Yes, that’s right baby talk. So you make unintelligible yet cute sounding noises to your baby for mutual amusement, yet how long do you intend to do it? I do agree that it serves a purpose and makes you feel like you are communicating with your little one till she or he actually starts understanding you. What about after that? When does the baby talk transform into intelligent conversation? And how is this related to a blog about reading and children’s books, you might ask?
Well, let me tell you how. A few weeks ago, I was asked by an upcoming children’s magazine to contribute a couple of stories for two age groups- pre-schoolers and tweens. Delighted at the opportunity, I sent them two stories within the week. The one for pre-schoolers was about a four year old who learns to overcome her fear of the unknown. The one for tweens was about a ten year old who dreams of a world flooded by water and learns about conservation. Happy with my work, having tested the stories on a couple of kids, I waited to hear from the editorial team.
The response was quick.
‘We loved your writing, and we’re reading through your stories again. But next time, can we have stories that are a lot more fun, bubbly and carefree?’
I sat down right away and shot off a story about a little girl and her favourite toy. Fun, Bubby, Energetic, but with no message in particular. I didn’t mind writing it of course, but I wondered whether it would just be the kind of story that is a filler when to be read to pass time, as opposed to a story that would make you think.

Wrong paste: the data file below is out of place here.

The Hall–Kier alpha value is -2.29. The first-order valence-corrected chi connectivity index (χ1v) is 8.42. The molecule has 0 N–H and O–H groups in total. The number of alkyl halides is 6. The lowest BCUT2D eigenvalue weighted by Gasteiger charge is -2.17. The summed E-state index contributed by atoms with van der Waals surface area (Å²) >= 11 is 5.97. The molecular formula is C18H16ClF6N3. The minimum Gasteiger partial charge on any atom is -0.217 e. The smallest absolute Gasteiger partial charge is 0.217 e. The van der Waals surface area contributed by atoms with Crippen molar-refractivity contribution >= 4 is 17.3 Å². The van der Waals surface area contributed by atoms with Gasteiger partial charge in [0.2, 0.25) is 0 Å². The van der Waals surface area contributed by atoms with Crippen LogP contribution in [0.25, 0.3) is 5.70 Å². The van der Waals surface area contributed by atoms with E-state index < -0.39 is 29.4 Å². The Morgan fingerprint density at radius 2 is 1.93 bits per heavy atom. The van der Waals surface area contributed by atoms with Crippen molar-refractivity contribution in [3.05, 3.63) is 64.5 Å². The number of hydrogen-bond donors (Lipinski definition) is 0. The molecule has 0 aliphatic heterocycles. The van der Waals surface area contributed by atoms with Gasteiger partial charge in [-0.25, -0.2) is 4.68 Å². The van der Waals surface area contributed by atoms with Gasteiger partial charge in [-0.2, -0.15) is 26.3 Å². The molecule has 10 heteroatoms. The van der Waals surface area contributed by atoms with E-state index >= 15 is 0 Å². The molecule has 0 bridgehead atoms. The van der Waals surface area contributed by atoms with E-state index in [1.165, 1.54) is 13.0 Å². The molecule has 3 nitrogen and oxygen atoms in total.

Now, in my mind, a children’s magazine is where children have access to all kind of stories and its probably the best place to introduce themes that might serve a higher purpose. This is not to say that they need to be written in a boring, drab way that puts children to sleep faster than expected. But at some point shouldn’t the stories children read go beyond ‘Just fun’?
I remember Tinkle with Suppandi and Shikari Shambu and Anwar and all the other fun comics, but there was wittiness and a certain intelligence to them. Ditto for Champak and Balarama in Malayalam! Even the simplest story was not just about a cow goes Moo or a dog goes Bow. So whence upon a time did stories become all about the good times with no need for a deeper message? Or am I over-reacting and maybe stories need not be about anything in particular at all, like time-pass movies? Or like baby talk? Or should we be crediting the children we tell stories to, with a little more intelligence than that?
I personally believe that if they’re old enough to understand Garfield’s sarcasm and Dexter’s pomposity on television, not to mention and want the futuristic, new fangled gadgets in almost every super hero cartoon, they certainly deserve books and stories that challenge them to think as well.
What do you feel?
Shweta Ganesh Kumar
is a journalist turned NGO activist turned Writer/Blogger/Author who finds bliss in traveling to places known and unknown! She blogs about life, travels and food here
And can be followed on twitter here